An example of a behavior driven by fear is the relationship that has been shown between childhood sexual abuse and adult prostitution. There’s a particular case in which a lady explains that her prostitution engagement was an effort to dominate the opposite sex after she was a victim of abuse earlier in life.
Repetitive compulsive behaviors may be caused by a variety of factors.
Defenses that are unyielding
Reenactment may happen despite people’s best efforts to avoid it, even if they have a tight or inflexible defense mechanism in place to prevent it. For example, a person who has been abandoned as a kid may subsequently use possessive behavior in romantic relationships to escape the loneliness or neglect they experienced as a child. Although this individual may lose their spouse if they behave in this manner, they may still experience these feelings as a result of their actions.
Dysregulation of emotions
Dysregulation of emotional responses to unfavorable stimuli is known as affective dysregulation. Many individuals suffer from poor self-esteem because of the frequent and severe criticism they get from a parent or caregiver. Moreover, they may be very prone to emotional reactions to criticism. Therefore, in subsequent relationships, these individuals may perceive criticism harsh, even when it is not, and react with hostility with hatred to it.
A lack of self-awareness
The term “ego deficiencies” may be used to describe a lack of mental capacity. A person’s mental health may be affected by this restriction. Abuse that goes on for a long period of time may cause a wide range of mental health issues.
- self-inflicted wounds
- a poor sense of self-worth and a problem with drug abuse
- an unwillingness to put oneself in the shoes of others
- People who grew up in abusive homes may have a hard time breaking up with an abusive spouse later in life, for example. This hesitancy may be due to a lack of faith in others to assist.
Theoretical explanations for the need to repetitive compulsion
There are a number of possibilities that might explain this sort of conduct, according to experts. These are some examples:
Actions rather than words may be a way for some individuals to convey their feelings over a prior event. As stated by Freud, persons who are unable to recall traumatic events in the past may have a strong desire to relive such events in the present.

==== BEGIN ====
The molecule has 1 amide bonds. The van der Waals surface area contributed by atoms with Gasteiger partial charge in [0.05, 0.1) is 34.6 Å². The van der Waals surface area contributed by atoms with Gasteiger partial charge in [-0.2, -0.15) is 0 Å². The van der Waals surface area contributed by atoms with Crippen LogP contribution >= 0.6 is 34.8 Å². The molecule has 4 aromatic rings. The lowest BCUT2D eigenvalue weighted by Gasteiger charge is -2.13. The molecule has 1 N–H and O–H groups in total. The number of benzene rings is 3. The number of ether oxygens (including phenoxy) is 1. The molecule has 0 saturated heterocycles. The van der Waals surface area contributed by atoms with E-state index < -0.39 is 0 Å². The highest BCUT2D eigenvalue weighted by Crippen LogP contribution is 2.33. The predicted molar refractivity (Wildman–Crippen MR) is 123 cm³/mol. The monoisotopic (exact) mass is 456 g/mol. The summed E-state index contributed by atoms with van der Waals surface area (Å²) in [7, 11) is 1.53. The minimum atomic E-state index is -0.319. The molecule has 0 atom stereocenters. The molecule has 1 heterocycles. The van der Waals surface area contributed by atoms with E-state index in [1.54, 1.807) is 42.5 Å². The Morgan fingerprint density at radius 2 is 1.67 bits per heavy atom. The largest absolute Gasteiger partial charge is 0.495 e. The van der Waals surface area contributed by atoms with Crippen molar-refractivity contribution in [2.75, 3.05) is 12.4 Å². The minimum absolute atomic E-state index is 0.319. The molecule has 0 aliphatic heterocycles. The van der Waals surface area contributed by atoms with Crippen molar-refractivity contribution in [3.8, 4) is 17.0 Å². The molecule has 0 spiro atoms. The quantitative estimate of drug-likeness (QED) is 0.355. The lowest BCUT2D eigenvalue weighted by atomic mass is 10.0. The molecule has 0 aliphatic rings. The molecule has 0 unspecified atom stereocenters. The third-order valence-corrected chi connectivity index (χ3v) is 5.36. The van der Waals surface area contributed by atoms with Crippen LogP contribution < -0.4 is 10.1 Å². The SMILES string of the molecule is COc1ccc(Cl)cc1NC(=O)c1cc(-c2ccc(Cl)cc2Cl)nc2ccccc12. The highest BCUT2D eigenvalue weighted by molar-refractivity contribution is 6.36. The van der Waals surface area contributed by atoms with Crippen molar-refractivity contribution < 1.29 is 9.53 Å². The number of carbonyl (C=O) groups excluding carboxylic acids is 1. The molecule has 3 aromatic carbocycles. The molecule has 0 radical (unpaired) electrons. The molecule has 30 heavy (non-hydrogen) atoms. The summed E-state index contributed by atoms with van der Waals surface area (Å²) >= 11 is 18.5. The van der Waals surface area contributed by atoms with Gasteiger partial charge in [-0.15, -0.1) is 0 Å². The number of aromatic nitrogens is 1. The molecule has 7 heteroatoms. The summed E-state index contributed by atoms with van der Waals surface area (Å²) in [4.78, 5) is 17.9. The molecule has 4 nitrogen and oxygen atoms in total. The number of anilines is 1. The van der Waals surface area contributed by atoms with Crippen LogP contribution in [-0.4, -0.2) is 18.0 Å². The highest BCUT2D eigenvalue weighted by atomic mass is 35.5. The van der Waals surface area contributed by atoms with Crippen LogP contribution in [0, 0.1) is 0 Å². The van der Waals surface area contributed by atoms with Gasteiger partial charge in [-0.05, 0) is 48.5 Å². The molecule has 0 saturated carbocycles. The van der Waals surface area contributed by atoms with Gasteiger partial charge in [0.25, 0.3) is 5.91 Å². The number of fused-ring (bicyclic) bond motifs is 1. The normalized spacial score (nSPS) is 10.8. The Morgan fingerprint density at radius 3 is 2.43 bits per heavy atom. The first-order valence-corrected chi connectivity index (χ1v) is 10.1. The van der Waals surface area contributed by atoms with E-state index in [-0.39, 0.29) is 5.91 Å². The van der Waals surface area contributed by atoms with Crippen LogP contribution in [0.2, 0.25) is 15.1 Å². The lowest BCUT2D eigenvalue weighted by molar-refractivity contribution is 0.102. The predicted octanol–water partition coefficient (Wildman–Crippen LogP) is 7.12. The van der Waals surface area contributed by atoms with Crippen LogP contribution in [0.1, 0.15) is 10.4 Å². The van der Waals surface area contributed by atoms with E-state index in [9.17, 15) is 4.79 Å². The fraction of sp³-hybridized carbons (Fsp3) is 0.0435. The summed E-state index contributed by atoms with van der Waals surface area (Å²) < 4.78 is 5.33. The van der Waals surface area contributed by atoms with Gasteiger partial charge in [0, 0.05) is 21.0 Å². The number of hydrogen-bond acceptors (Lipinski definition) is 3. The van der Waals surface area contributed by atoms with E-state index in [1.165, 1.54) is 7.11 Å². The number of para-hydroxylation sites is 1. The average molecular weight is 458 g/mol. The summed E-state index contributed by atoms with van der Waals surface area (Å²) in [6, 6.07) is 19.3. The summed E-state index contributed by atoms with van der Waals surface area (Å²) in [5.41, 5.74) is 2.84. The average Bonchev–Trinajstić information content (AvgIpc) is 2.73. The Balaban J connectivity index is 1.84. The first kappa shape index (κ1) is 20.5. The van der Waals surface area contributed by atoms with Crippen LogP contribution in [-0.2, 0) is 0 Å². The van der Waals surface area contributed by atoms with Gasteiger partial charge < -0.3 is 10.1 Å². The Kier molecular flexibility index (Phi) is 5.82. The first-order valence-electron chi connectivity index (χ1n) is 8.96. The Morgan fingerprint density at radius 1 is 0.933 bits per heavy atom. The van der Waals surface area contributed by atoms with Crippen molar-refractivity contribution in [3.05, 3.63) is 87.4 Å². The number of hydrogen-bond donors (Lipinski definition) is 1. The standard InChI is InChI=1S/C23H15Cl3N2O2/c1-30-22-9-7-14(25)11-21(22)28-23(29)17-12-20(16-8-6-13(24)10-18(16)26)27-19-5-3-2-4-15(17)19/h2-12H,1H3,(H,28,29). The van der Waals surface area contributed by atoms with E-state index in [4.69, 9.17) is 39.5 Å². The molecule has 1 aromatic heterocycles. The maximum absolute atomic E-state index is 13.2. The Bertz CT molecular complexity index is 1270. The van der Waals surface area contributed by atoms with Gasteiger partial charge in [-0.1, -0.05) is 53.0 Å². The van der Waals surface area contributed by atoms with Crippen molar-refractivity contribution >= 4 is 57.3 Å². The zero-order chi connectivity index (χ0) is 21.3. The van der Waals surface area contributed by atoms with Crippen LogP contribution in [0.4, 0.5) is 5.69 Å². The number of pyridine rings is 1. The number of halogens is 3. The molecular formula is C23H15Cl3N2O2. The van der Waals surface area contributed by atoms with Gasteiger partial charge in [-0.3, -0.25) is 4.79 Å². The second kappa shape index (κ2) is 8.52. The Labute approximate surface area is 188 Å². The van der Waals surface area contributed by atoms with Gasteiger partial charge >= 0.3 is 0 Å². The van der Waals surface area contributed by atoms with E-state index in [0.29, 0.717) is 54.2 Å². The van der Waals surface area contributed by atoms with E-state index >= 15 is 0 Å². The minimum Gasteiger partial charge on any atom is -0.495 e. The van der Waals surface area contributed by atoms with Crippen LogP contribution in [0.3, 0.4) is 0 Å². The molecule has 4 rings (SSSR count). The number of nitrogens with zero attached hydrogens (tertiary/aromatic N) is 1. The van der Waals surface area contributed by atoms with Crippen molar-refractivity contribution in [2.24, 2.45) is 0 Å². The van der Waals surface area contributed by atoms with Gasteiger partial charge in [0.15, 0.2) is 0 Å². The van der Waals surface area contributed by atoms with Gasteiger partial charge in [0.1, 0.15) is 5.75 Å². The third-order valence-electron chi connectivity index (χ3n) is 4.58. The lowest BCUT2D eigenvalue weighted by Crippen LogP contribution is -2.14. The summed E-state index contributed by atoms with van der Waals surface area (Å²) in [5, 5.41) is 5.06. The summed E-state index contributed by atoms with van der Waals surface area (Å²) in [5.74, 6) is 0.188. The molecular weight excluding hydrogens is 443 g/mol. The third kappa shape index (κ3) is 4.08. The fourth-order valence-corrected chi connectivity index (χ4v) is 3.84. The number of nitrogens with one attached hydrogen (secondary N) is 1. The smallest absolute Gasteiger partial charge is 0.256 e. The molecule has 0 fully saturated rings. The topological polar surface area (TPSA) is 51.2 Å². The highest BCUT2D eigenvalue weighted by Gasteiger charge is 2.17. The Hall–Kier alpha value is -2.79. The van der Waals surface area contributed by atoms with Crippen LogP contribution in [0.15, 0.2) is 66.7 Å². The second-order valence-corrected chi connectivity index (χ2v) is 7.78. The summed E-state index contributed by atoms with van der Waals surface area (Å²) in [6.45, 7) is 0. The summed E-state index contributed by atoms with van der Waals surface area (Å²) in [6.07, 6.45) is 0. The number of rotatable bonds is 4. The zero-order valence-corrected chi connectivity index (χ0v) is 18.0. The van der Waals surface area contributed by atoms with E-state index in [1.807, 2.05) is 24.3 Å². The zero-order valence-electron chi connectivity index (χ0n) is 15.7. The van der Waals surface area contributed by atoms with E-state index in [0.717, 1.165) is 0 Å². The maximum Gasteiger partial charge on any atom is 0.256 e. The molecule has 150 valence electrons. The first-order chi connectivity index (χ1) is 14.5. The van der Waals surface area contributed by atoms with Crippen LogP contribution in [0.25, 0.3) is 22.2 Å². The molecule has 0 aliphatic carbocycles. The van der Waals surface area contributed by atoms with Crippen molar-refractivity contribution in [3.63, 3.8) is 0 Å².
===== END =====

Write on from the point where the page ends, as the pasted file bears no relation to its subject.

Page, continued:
Mastering one’s craft
Reenacting trauma as a strategy to survive and recover is a possible definition of mastery in this context. Reenactments seldom lead to mastery without therapy, which is an issue with this idea. Instead, those who have been traumatized are more likely to endure lives marked by trauma.
Theories based on hyperarousal
Repetition compulsion may be exacerbated by physiological hyperarousal, according to a research published in 1989. This indicates that a person is more sensitive to things that remind them of the trauma they experienced in the past. Anxiety, an increase in heart rate, and tension may all be signs of over-arousal. One’s capacity to make sound decisions may be impaired by this sort of reaction.
Strategies for dealing with the problem
Having the drive to do the same thing again and over may be quite difficult.
However, according to a study published in 1998, psychotherapy may be beneficial. Reenacting a trauma might be discovered through delving into one’s prior painful relationships and experiences. A person’s purpose is to get insight into their own subconscious motivations.
The traumatizing event may be integrated into the individual’s life after they realize how the past affects the present. For example, this might lead to less powerful sensations and better judgment. Treatment’s goal is to interrupt the cycle of recurrence. The in-depth psychoanalytic or psychodynamic treatment may not be for everyone. Individuals in this situation might benefit from cognitive behavioral treatment (CBT).